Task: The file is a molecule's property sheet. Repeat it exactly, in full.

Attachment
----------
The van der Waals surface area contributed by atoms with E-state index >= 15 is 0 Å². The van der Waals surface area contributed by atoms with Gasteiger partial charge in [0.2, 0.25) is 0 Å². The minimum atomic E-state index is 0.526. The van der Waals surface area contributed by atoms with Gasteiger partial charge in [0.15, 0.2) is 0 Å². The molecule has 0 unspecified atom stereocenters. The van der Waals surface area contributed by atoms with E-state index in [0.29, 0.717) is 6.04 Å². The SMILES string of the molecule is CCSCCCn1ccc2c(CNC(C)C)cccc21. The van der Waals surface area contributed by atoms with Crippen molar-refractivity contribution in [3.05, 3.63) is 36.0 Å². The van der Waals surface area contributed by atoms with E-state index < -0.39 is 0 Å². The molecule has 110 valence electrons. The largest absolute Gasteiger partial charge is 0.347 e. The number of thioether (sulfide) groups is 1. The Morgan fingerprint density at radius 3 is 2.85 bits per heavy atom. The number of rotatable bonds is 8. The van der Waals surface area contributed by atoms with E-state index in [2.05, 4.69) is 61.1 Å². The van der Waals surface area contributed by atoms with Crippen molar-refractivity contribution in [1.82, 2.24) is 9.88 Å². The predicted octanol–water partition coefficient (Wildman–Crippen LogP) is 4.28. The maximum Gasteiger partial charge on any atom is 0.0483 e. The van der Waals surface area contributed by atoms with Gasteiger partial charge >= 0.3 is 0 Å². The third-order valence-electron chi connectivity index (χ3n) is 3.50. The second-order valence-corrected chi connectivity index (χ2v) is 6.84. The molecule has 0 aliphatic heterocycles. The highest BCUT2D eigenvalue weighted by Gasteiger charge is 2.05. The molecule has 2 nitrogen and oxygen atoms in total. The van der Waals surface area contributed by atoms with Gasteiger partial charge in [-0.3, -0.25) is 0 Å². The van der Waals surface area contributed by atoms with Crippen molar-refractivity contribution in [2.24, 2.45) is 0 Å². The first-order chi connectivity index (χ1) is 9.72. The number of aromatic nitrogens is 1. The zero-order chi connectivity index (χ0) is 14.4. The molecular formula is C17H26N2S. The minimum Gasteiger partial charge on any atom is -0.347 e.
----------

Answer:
The van der Waals surface area contributed by atoms with E-state index >= 15 is 0 Å². The van der Waals surface area contributed by atoms with Gasteiger partial charge in [0.2, 0.25) is 0 Å². The minimum atomic E-state index is 0.526. The van der Waals surface area contributed by atoms with Gasteiger partial charge in [0.15, 0.2) is 0 Å². The molecule has 0 unspecified atom stereocenters. The van der Waals surface area contributed by atoms with E-state index in [0.29, 0.717) is 6.04 Å². The SMILES string of the molecule is CCSCCCn1ccc2c(CNC(C)C)cccc21. The van der Waals surface area contributed by atoms with Crippen molar-refractivity contribution in [3.05, 3.63) is 36.0 Å². The van der Waals surface area contributed by atoms with E-state index < -0.39 is 0 Å². The molecule has 110 valence electrons. The largest absolute Gasteiger partial charge is 0.347 e. The number of thioether (sulfide) groups is 1. The Morgan fingerprint density at radius 3 is 2.85 bits per heavy atom. The number of rotatable bonds is 8. The van der Waals surface area contributed by atoms with E-state index in [2.05, 4.69) is 61.1 Å². The van der Waals surface area contributed by atoms with Crippen molar-refractivity contribution in [1.82, 2.24) is 9.88 Å². The predicted octanol–water partition coefficient (Wildman–Crippen LogP) is 4.28. The maximum Gasteiger partial charge on any atom is 0.0483 e. The van der Waals surface area contributed by atoms with Gasteiger partial charge >= 0.3 is 0 Å². The third-order valence-electron chi connectivity index (χ3n) is 3.50. The second-order valence-corrected chi connectivity index (χ2v) is 6.84. The molecule has 0 aliphatic heterocycles. The highest BCUT2D eigenvalue weighted by Gasteiger charge is 2.05. The molecule has 2 nitrogen and oxygen atoms in total. The van der Waals surface area contributed by atoms with Gasteiger partial charge in [-0.3, -0.25) is 0 Å². The van der Waals surface area contributed by atoms with Crippen molar-refractivity contribution in [2.24, 2.45) is 0 Å². The first-order chi connectivity index (χ1) is 9.72. The number of aromatic nitrogens is 1. The zero-order chi connectivity index (χ0) is 14.4. The molecular formula is C17H26N2S. The minimum Gasteiger partial charge on any atom is -0.347 e.